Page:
A challenge to Open Democracy – Bloggers excluded from council’s Twitter accreditation

I have read with great interest an article and supporting posts about Tameside Councils decision to accredit professional journalists and allow them to tweet live within council meetings and in effect ban anyone else from doing so.

A council in the north of England has taken the unusual step of accrediting professional journalists to report from meetings using Twitter in a move that in effect bans local bloggers.

The decision by Tameside council means that local bloggers, members of the public and even their own councillors are not permitted to tweet because they are not members of the press as defined in law by the Local Government Act of 1972.

via Bloggers excluded from council’s Twitter accreditation | Media | guardian.co.uk.

Now I’m guessing here that Tameside Council may have taken a different view if they were webcasting their meetings live like Devon County Council and many others do.

The use of the Local Government Act 1972 to in effect reduce the ability of even the councillors themselves from tweeting from within the meeting seems a step too far. Details of the Councils Official response can be found here.

Any council who is currently webcasting their meetings would find the same decision impossible to impose, unless they stop webcasting their meetings to the public. The challenge of course in this scenario is that anyone from around the world can effectively tweet live whilst watching the “live” webcast or even comment after the event via the archive.

So I guess my question related to this is:  Are we really using the act to manage the supposed abuse of twitter? Or are Tameside Council trying to solve another problem relating to individuals and what they say?

Either way, I am concerned about the longer term implications should other councils see this as a way to “control the message” and restrict the opportunities to engage and participate in local politics and decision-making.

This feels like we are going back to a “behind closed doors” approach which is in my opinion “anti social” and not very “democratic”.

The challenge here is that we need to support councils and more importantly reach the staff working inside to better understand the potential of these tools to increase participation and involvement in local politics and decision making.   We also need to have an effective discussion in the wider public sector about the role social tools can play in shaping public services.

Likeminds 2010 – First thoughts and reflections

On Friday i attended the second Likeminds event in Exeter. This post will purely be my first thoughts and reflections as i know from attending the first event last year that many more thoughts will evolve, along with blog posts over the coming weeks.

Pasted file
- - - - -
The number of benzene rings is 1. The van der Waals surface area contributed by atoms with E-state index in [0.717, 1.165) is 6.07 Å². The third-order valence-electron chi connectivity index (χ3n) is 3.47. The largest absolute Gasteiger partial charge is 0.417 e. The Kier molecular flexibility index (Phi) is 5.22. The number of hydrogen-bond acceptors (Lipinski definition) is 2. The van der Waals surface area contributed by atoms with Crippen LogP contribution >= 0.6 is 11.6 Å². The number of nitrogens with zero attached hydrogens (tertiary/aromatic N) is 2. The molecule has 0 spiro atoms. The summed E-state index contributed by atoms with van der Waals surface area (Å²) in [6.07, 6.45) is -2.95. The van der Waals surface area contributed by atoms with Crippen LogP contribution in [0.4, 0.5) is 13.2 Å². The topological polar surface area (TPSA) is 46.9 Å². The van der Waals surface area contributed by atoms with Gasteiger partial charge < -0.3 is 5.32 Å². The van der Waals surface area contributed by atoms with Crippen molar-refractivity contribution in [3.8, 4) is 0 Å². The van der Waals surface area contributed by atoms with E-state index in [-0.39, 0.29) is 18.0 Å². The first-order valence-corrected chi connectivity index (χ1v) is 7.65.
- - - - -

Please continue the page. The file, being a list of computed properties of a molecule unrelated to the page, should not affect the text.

So here goes with the random thoughts and observations and in no particular order:

Don’t become a friend of a brand, local government knows this all to well a previous post and Dave Briggs will always say this if you hear him speak. Why would you become a friend of a council or local authority

Acknowledgement is key to building connections and valuing people – One of the key take aways from Chris Brogan

Government is one of the hardest places to do social media (Thanks to Olivier Blanchard for acknowledging this), so let’s celebrate those that have done excellent work in the sector.

We need to remember that strategy development is game play and we need to model future scenarios more

Olivier Blanchard‘s talk on operationalising social communications was excellent and very relevant but social communications is too narrow a term for  government at this point in time – what should it be?

Joanne Jacobs is inspirational, Australian and managed not to swear 🙂

Jonathan Akwue understands the challenge in government and has done real grassroots stuff with netmums around service design.

Chris brogan reminded us that we all want to feel special and that we all want to be noticed – acknowledgement

Where is learning from all sectors being collated and shared?

If local government became social how would comms, PR and marketing deal with the devolution of messages?

The role of councillors is challenged in a social organisational structure – More to come on this subject over the comin weeks along with some thoughts and reflections on the Virtual Town Hall Pilot Project.

Will government be left behind because of all these challenges or will the change be forced and be even more painful for those who haven’t engaged?

Internal comms is dead, internal community management is now critical to organisations. Managing internal information and knowledge flow is critical for managing external social media usage. You can’t effectively deliver external engagement without solving internal communications an offering a social hub to support the knowledge sharing across silos.

We need to start really exploring the wider business impacts of adopting social media in local government and sharing the thinking around this subject.

Social media should plug in and add value and not your brand or org plugged into social media missing the point

What really is a conversation in this space and can orgsanisation be part of that – no – but the people in organisations can be part of that.

Still a huge challenge for some people around the issue of  personal vs business profiles.

Young employees might understand the tools but may not understand the business – critical to connect people internally.

Paul Clarke is a great photographer – you can see his likeminds photos as well as many others here